China produces and consumes more than half of the world's steel, which accounted for about 17 per cent of the country's carbon emissions in 2019. This makes the steel industry the country's second largest emitter after the power sector. Decarbonising the steel sector will play a significant role in achieving China's dual-carbon goals - carbon peak by 2030 and carbon neutral by 2060.

This report from RMI and ETC, builds on their 2019 report titled ‘China 2050: A fully developed rich zero-carbon economy’, analysing the specific path of China's steel industry to achieve the zero-carbon scenario by 2050. To achieve these goals, the report believes that great transformation will be required the product structure, energy consumption structure, and production process.

The report provides further granularity to achieve this transformation. This would involve reducing crude steel production, supported by

  • A transformation in the secondary steel market to replace primary steel as the main force of China's steel production capacity.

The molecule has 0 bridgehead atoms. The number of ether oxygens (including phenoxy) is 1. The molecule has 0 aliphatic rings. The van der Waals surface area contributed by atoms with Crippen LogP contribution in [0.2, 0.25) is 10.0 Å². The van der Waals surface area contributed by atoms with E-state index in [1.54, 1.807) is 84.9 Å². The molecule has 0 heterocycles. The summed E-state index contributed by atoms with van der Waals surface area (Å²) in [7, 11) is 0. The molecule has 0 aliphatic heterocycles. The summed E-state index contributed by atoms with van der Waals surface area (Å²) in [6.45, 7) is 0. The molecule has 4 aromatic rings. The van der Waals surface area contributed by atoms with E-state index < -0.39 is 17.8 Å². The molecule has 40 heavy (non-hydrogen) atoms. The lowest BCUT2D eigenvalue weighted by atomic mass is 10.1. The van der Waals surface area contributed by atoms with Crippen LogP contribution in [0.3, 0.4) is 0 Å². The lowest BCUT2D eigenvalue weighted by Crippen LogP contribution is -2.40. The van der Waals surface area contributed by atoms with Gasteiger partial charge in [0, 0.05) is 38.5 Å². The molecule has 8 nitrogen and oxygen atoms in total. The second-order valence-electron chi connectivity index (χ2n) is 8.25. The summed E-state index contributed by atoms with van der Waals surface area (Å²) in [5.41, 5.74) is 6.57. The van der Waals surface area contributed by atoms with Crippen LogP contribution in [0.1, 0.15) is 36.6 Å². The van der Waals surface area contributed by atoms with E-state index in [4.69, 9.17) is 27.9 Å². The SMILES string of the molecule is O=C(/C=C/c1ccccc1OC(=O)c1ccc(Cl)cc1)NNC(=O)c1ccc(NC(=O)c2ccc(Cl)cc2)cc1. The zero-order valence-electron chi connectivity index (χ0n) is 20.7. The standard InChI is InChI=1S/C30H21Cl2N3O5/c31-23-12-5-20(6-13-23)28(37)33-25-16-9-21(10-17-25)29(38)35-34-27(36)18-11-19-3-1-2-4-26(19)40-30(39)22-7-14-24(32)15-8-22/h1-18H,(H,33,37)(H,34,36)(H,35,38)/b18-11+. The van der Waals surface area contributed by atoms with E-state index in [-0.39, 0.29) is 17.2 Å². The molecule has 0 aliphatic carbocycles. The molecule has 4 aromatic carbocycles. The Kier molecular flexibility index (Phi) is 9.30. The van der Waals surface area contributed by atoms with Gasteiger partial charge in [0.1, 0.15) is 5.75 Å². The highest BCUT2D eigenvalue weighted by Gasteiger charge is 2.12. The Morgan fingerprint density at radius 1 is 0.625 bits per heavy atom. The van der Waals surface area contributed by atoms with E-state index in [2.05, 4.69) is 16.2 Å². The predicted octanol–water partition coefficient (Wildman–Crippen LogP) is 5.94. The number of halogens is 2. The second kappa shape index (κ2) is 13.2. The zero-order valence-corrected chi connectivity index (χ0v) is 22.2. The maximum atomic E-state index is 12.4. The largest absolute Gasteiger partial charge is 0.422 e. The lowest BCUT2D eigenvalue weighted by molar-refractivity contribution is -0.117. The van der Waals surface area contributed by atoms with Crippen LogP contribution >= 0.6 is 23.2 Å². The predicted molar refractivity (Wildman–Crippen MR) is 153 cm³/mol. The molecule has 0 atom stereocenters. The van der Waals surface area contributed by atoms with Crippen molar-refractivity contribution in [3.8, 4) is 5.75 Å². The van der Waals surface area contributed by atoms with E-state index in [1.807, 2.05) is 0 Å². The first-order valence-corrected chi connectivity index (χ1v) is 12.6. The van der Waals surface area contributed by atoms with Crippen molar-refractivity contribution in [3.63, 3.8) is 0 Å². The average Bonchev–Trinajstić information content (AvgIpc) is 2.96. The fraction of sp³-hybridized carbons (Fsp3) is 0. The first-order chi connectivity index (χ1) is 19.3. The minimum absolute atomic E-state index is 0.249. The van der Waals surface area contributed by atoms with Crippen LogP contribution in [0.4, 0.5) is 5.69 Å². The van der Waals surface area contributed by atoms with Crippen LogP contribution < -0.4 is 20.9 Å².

• Withdrawal of fossil fuel and raw materials from the steel production process.
  • Hydrogen-based steelmaking playing an important role in primary steel production.
  • Carbon capture and storage (CCS) technology providing end-of-pipe treatment for decarbonisation of carbon emissions associated with the remaining blast furnace-basic oxygen furnace (BF-BOF) steelmaking.

The report further identifies the challenges and advantages faced by the China’s steel industry. On one hand, the industry’s dominant fuel is coal; the dominant technology is highly carbon emission intensive; and it has a large share of young facilities. On the other hand, the sector is entering a stage of declining demand; the growth of total steel stock and scrap are enabling the development of secondary steel; and the industry is led by the state-owned enterprises (SOEs), with motivation and stability to implement national strategies and policies.

The report also gives policy suggestions for short-term, mid-term and long-term targets setting, pathway identification, action plan making etc. to internalise the external cost of climate impacts.


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